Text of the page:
According to Dr. McDougall, “Carbohydrate is the body’s preferred fuel for daily activities and high-intensity exercise performance. Following a low-carbohydrate regime will impair performance.”

A baked potato is only about 160 calories and essentially fat free. An apple is only about 100 calories and also essentially fat free. A slice of whole wheat bread is only about 75 calories and essentially fat free. A bowl of oatmeal is about 165 calories, 4 grams of fat, and 4 grams of fiber.

In contrast, a 3 oz. patty of 85% lean ground beef (broiled) is about 213 calories and 13 grams of fat. And, a McDonald’s Quarter Pounder with Cheese is about 510 calories and 26 grams of fat. Moreover, a Snicker’s Bar is about 270 calories and 14 grams of fat.

I’m not sure why everyone is so worried about cereals, potatoes, fruits, and breads. You can eat a lot of those foods for few calories if you don’t add condiments.

Martin Katahn, author of The T-Factor Diet, believes that it is mainly fat in your diet that determines your body fat. He contends that protein and carbohydrate calories don’t really matter that much. So, his approach is to count the fat grams in the food one eats and to keep the number low. He does, however, warn people to steer clear of highly processed fat-free desserts and snacks. Get your carbohydrates from fresh fruits, vegetables, and grains. In addition, eat lean meat, chicken, and fish.

8. Satiety Index

The Satiety Index (developed by Susanna Holt, PhD.) measures the extent to which certain foods provide satiety (i.e. fill you up and satisfy your hunger). Certain foods are simply better at filling you up than others.

For the most part, foods that are high in protein, water, and fiber provide the most satiety.

Carbohydrates are also better at producing satiety than fatty foods.

All foods on the index are compared with white bread which is given the rank of 100.

Some Satiety Food Rankings:

  • Croissant – 47%
  • Doughnuts – 68%
  • Yogurt – 88%
  • Corn Flakes – 118%
  • White Rice – 138%
  • Cheese – 146%
  • Eggs – 150%
  • Whole Meal Bread – 157%
  • Beef – 176%
  • Popcorn – 154%
  • Apples – 197%
  • Oranges – 202%
  • Oatmeal – 209%
  • Potatoes, Boiled – 323%

As you can see, potatoes provide a much higher level of satiety than a croissant. Similarly, oatmeal is more satisfying than a doughnut. In addition, eggs are more satisfying than yogurt. Seemingly, a sandwich made with whole meal bread with some lean beef or tuna along with an apple could make a satisfying and filling lunch.

A concept related to satiety is caloric density or energy density. Caloric density is the number of calories in a specific amount of food. Foods high in fat have the highest energy density while foods high in water content have the lowest energy density.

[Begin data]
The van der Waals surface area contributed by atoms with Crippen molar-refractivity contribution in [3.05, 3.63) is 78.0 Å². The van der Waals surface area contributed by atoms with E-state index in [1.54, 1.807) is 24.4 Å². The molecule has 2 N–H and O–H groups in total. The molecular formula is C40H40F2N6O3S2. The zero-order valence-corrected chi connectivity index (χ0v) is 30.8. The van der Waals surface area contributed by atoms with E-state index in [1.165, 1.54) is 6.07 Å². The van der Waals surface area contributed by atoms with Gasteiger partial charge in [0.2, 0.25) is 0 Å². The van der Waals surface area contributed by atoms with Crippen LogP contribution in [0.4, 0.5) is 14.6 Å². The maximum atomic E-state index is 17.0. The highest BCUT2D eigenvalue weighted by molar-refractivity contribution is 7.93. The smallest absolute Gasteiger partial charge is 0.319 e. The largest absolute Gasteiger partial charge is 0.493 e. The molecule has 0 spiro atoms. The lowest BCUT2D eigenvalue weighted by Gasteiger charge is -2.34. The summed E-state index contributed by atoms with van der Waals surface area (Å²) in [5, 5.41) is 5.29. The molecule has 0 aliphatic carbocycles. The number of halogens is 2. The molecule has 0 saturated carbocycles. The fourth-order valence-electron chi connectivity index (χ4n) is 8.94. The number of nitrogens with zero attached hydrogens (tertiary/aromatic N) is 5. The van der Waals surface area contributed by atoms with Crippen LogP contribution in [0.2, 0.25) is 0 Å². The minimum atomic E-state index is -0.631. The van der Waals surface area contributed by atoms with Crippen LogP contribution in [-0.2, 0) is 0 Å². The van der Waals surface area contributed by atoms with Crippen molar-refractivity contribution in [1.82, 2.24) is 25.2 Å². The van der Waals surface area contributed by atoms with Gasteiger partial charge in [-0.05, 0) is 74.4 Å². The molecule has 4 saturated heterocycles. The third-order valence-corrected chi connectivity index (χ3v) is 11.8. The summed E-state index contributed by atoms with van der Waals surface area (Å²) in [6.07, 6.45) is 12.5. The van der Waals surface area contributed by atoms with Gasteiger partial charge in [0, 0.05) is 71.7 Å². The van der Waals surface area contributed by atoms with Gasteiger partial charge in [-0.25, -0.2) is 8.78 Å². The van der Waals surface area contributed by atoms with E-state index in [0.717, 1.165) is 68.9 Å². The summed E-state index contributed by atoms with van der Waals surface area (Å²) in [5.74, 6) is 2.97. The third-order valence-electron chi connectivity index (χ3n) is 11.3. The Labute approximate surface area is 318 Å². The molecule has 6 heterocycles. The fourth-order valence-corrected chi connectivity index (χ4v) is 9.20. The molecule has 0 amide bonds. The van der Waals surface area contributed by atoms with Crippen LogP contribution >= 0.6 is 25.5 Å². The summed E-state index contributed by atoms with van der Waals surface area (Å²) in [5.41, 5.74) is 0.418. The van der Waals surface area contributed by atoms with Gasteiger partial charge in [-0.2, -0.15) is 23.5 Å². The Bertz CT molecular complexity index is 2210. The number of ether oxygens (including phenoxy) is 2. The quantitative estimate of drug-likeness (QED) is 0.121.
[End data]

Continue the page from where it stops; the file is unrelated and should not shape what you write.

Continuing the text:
For instance, cucumbers, celery, lettuce, tomatoes, broccoli, grapefruit, strawberries, watermelon, cantaloupe, carrots, oranges, and apples are very low in caloric density. Some other low caloric density foods include oatmeal, grapes, low-fat cottage cheese, peas, corn on the cob, potatoes, rice, and pasta.

In contrast, foods such as French fries, chocolate cake, pretzels, croissants, doughnuts, onion rings, chocolate chip cookies, bacon, milk chocolate bars, potato chips, and peanuts are much higher in caloric density. Even though pretzels are essentially fat free, they are high in energy density because they lack water and fiber.

Fresh corn (e.g. steamed corn or corn on the cob) has a caloric density of 0.92. However, a corn muffin has a caloric density of 4.14 and corn bread has a caloric density of 4.27. So, choose a big bowl of steamed corn if you’re hungry.

Some low-fat cottage cheese and grapes could make a satisfying and filling meal.

9. Food Exchange System

The food exchange system is a dietary regimen most commonly associated with diabetic individuals. However, the food exchange system can be used by any individual as a guide to help them lose weight. Following this regimen can help one to plan balanced and nutritious meals.

The foods in this system are divided up into categories: starches (e.g. bread, cereals and grains, starchy vegetables, beans and peas), fruits, milk and yogurt, meat and meat substitutes, vegetables, and fats.

You need to know what constitutes a serving size. For instance, a serving of starch could be ¾ cup of ready-to-eat unsweetened cereal, 1 slice of bread, or ½ a bagel. A serving of fruit may be one small apple, banana, or orange. A serving of milk may be 1 cup of fat-free skim milk. A serving of meat may be 1 ounce of meat, poultry, fish, or cheese. A serving of vegetables may be ½ cup of cooked vegetables or 1 cup of raw vegetables. A serving of fats may be 1 tsp. of butter or 1 tsp. of olive oil. These are just a few of the examples. There are also free foods like 1 tbsp. of fat-free mayonnaise or ¼ cup of salsa. In addition, there are ways of determining exchanges for sweets and combination foods (e.g. casseroles, pizza, and soups).